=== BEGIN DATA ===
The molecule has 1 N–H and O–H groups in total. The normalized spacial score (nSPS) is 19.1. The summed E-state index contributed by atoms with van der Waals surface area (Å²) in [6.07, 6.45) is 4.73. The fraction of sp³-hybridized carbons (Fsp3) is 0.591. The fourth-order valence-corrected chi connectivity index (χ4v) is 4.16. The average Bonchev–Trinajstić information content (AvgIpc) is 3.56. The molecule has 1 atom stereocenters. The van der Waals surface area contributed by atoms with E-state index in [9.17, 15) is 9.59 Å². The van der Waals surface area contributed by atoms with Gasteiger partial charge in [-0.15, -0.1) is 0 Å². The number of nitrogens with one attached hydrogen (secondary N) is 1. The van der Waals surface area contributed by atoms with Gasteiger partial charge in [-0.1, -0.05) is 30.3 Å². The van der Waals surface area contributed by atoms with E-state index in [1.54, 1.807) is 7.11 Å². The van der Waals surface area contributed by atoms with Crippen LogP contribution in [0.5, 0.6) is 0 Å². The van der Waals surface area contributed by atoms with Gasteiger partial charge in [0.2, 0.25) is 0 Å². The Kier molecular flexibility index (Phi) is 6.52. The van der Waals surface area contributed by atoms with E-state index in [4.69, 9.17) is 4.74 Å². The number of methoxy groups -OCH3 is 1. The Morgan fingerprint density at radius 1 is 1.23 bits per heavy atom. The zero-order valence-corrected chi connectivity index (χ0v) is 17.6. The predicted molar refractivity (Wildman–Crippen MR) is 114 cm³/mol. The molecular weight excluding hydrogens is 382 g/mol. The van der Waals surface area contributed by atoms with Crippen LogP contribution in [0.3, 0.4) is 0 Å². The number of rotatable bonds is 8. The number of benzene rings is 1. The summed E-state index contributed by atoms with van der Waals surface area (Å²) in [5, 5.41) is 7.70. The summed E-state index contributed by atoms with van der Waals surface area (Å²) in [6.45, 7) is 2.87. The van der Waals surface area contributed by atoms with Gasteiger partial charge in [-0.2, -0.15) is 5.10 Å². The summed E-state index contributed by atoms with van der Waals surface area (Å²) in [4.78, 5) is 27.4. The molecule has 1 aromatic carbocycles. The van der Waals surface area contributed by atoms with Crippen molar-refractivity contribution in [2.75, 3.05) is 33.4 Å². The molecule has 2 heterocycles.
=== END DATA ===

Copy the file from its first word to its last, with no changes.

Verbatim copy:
The molecule has 1 N–H and O–H groups in total. The normalized spacial score (nSPS) is 19.1. The summed E-state index contributed by atoms with van der Waals surface area (Å²) in [6.07, 6.45) is 4.73. The fraction of sp³-hybridized carbons (Fsp3) is 0.591. The fourth-order valence-corrected chi connectivity index (χ4v) is 4.16. The average Bonchev–Trinajstić information content (AvgIpc) is 3.56. The molecule has 1 atom stereocenters. The van der Waals surface area contributed by atoms with E-state index in [9.17, 15) is 9.59 Å². The van der Waals surface area contributed by atoms with Gasteiger partial charge in [-0.15, -0.1) is 0 Å². The number of nitrogens with one attached hydrogen (secondary N) is 1. The van der Waals surface area contributed by atoms with Gasteiger partial charge in [-0.1, -0.05) is 30.3 Å². The van der Waals surface area contributed by atoms with E-state index in [1.54, 1.807) is 7.11 Å². The van der Waals surface area contributed by atoms with Crippen LogP contribution in [0.5, 0.6) is 0 Å². The van der Waals surface area contributed by atoms with Gasteiger partial charge in [0.2, 0.25) is 0 Å². The Kier molecular flexibility index (Phi) is 6.52. The van der Waals surface area contributed by atoms with E-state index in [4.69, 9.17) is 4.74 Å². The number of methoxy groups -OCH3 is 1. The Morgan fingerprint density at radius 1 is 1.23 bits per heavy atom. The zero-order valence-corrected chi connectivity index (χ0v) is 17.6. The predicted molar refractivity (Wildman–Crippen MR) is 114 cm³/mol. The molecular weight excluding hydrogens is 382 g/mol. The van der Waals surface area contributed by atoms with Crippen LogP contribution in [0.3, 0.4) is 0 Å². The number of rotatable bonds is 8. The number of benzene rings is 1. The summed E-state index contributed by atoms with van der Waals surface area (Å²) in [5, 5.41) is 7.70. The summed E-state index contributed by atoms with van der Waals surface area (Å²) in [6.45, 7) is 2.87. The van der Waals surface area contributed by atoms with Gasteiger partial charge in [-0.2, -0.15) is 5.10 Å². The summed E-state index contributed by atoms with van der Waals surface area (Å²) in [4.78, 5) is 27.4. The molecule has 1 aromatic carbocycles. The van der Waals surface area contributed by atoms with Crippen molar-refractivity contribution in [2.75, 3.05) is 33.4 Å². The molecule has 2 heterocycles.